Norway is dismantling their last arctic mine in Svalbard piece by piece and creating an additional 1,125 square miles (2,914 square kilometers) of wilderness called Van Mijenfjorden National Park.
Protect Van Mijenfjorden to protect seals and polar bears
Climate change has led to major reductions in the distribution of sea ice on the west side of Svalbard. This means that the habitat for ice-dependent species such as ringed seals and polar bears has decreased drastically. Norway’s Ministry of Climate and the Environment has now commissioned the Governor to prepare a proposal for the expansion of Nordenskiöld Land National Park, so that the park includes the Van Mijenfjord and the surrounding land area, an additional 1,125 square miles (2,914 square kilometres).
Norway’s goal is for Svalbard to be one of the best managed wilderness areas in the world
Of the fjords on the west coast of Svalbard is the Van Mijenfjord, where it is expected that the sea ice will last the longest after a quarter as the climate warms. One can thus expect that this fjord will become more important as a habitat for ringed seals and polar bears on the west side of Svalbard in the future. This creates a need to shield wildlife here from disturbance and other negative impacts.
The government’s goal is for Svalbard to be one of the best managed wilderness areas in the world. This requires that we implement measures to deal with climate change and the pressure of increasing traffic brings with it. The protection of the Van Mijenfjord and the surrounding area is a direct response to this, says Minister of Climate and Environment Sveinung Rotevatn.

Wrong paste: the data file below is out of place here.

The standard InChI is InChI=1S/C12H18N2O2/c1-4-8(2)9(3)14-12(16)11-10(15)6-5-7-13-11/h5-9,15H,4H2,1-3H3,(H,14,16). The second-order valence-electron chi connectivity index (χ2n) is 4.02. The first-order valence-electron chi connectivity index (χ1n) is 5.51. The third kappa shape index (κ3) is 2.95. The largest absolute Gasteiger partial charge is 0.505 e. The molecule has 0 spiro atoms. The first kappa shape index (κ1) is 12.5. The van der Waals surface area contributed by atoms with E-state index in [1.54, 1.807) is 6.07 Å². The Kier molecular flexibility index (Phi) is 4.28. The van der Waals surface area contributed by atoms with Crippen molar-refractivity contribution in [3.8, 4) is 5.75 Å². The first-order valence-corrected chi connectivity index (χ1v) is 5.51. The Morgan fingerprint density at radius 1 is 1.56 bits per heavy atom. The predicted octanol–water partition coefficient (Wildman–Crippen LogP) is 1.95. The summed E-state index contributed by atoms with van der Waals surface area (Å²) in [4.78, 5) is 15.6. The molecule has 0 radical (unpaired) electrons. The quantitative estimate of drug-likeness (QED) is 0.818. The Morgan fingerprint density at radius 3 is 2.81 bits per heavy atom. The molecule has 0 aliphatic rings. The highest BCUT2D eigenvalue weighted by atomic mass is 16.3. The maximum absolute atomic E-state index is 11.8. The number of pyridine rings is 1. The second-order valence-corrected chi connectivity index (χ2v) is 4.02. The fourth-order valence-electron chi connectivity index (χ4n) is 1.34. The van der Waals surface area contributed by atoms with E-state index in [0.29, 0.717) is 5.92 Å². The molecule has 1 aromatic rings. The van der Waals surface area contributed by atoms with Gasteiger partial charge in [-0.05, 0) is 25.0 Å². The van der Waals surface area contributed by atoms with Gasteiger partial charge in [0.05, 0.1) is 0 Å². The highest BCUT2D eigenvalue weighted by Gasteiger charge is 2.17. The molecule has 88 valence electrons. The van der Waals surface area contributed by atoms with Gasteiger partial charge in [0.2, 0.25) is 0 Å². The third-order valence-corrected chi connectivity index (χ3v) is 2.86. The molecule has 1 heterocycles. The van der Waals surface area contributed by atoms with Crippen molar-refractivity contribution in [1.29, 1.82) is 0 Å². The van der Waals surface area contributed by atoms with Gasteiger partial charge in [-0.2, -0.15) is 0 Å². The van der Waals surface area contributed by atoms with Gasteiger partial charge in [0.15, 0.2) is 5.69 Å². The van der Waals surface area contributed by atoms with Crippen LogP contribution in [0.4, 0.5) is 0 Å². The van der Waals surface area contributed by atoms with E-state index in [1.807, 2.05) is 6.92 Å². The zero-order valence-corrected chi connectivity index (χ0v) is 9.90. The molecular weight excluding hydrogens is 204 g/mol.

The former mining area becomes a national park
The extensive clean-up and restoration of nature in the former mining area in Svea has made it possible to include most of these areas in the expanded national park.
-The fact that most of the former mining area in Svea no is now incorporated into the national park shows that restoration of nature and ecosystem is useful. Former owners, the disused shooting range at Hjerkinn has also been restored and incorporated into Dovrefjell-Sunndalsfjella National Park. We are now in the UN’s decade of ecosystem restoration. These two examples show that Norway takes such restoration seriously and is willing to spend resources on this, says Rotevatn.
From 27-30 June, the Minister visited Svalbard, among other things to mark the official opening of Van Mijenfjorden National Park.
Regulations on Van Mijenfjorden National Park on Svalbard – Lovdata (in Norwegian)
clean-up work after decades of coal mining estimated to cost 706 million kroner
Until a few years ago, big coal vessels sailed the Van Mijen fjord to load coal from the Svea mine. Today, work is in full swing to dismantle all mining and housing infrastructure at Svea, including the large port loading facility.
In total, the clean-up work after decades of coal mining is estimated to cost 706 million kroner (€74 million/$85.5 million), the Barents Observer has previously reported.
Mining in Lunckefjell near Svea was halted in October 2016 and in 2019, the government decided to cease all further coal mining in the area. The mining company, Store Norske, is owned by the state. Most of the former mining sites are included in the new national park.
With the closure of Lunckefjell and Svea, the only remaining operational coal mines on Svalbard were Mine 7 near Longyearbyen and the Russian mine in Barentsburg. Mining in the Russian settlement of Pyramiden stopped in 1998. Last summer, after days of record heat at Svalbard, water penetration from an above melting glacier caused flooding inside Mine 7, and production was halted for months.
There are seven national parks and twenty-three nature reserves at Svalbard, covering two-thirds of the archipelago.
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